The problem with SIP

SIP (Session Initiation Protocol), used for VoIP, has a slight problem, in my opinion.

If I am lucky, someone will post a reply to this blog and tell me I have missed the bleeding obvious here, but somehow I doubt it.

When you send an INVITE (to make a call), or indeed any message, the receiving end has the option to challenge you. The challenge allows you to send your identity and respond to the challenge with a signed response confirming your identity based on a password. The challenge/response system is pretty common in many protocols.

The problem with SIP is that the initial INVITE does not have any way to tell the recipient "I have some authentication details for you". This means the recipient has to work that out from the From/To headers. It does not know the username the sender may use if challenged, and the local part of the From header is likely to be a calling number.

The issue is that some times you are trusting the far end based on IP address and not generating a challenge, and some times you want to generate a challenge to confirm the identity. You may have a mixture of the two on the same box. A fixed config that trusts the far end is not that uncommon and avoids an extra exchange of messages.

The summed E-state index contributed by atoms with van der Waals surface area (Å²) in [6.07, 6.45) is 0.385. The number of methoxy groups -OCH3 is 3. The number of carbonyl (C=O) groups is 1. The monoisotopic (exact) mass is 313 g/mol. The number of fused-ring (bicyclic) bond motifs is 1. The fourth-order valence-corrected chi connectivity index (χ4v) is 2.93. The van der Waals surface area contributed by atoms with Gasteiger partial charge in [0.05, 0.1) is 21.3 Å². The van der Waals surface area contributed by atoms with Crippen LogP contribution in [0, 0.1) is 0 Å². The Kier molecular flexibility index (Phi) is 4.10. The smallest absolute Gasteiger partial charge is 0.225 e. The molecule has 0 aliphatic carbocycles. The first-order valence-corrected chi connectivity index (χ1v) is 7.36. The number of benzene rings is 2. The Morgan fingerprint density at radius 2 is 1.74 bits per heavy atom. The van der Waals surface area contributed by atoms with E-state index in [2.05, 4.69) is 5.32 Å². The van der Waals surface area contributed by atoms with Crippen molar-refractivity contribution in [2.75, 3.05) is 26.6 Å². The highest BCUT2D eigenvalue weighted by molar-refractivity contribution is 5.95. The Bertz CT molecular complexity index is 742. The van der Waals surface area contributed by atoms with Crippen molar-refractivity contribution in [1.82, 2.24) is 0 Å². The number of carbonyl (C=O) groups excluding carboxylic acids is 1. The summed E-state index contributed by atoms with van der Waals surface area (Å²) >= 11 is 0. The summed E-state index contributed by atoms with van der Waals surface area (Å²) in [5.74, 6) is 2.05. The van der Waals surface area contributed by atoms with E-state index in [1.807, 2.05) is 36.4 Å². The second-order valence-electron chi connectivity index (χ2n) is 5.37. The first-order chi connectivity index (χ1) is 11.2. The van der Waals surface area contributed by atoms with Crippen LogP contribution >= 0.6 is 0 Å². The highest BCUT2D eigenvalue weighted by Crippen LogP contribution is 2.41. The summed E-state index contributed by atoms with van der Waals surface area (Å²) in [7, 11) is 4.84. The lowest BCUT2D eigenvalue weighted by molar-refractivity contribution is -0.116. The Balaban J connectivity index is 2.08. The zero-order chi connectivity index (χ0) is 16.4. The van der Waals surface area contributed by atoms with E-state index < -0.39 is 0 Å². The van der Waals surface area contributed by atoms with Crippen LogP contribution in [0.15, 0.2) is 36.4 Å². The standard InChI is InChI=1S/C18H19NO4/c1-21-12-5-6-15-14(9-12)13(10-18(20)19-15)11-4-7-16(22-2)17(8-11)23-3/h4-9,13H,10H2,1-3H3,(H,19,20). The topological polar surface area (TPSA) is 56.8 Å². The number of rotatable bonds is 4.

This causes a lot of problems for things like asterisk. It is quite complicated to configure asterisk to work out if it should challenge the INVITE or not. What is worse is that asterisk does a DNS lookup of the configured host name when it checks and expects one IP address against which to check. This is a really pain when you have a group of call servers you want to trust, and makes the config quite large.

We are hitting a snag with our SIP2SIM. We have a set of call servers which can send REGISTER and INVITE messages to the customer's server. People using us for VoIP have their asterisk servers set up to understand that calls can come from that same set of servers for normal calls. But that means asterisk does not think it is sensible to challenge us for the SIP2SIM calls where we are acting like a SIP device, and hence have a username and password to use. We are working out the best way around this at the moment. We don't really want to have to set up a second set of call servers (or additional IP addresses) just for sending the SIP2SIM calls and registrations.

If SIP had a way to tell the recipient that it has credentials, and force the challenge, that would solve this. We would send the username when we have it, and the recipient can consider it in that context.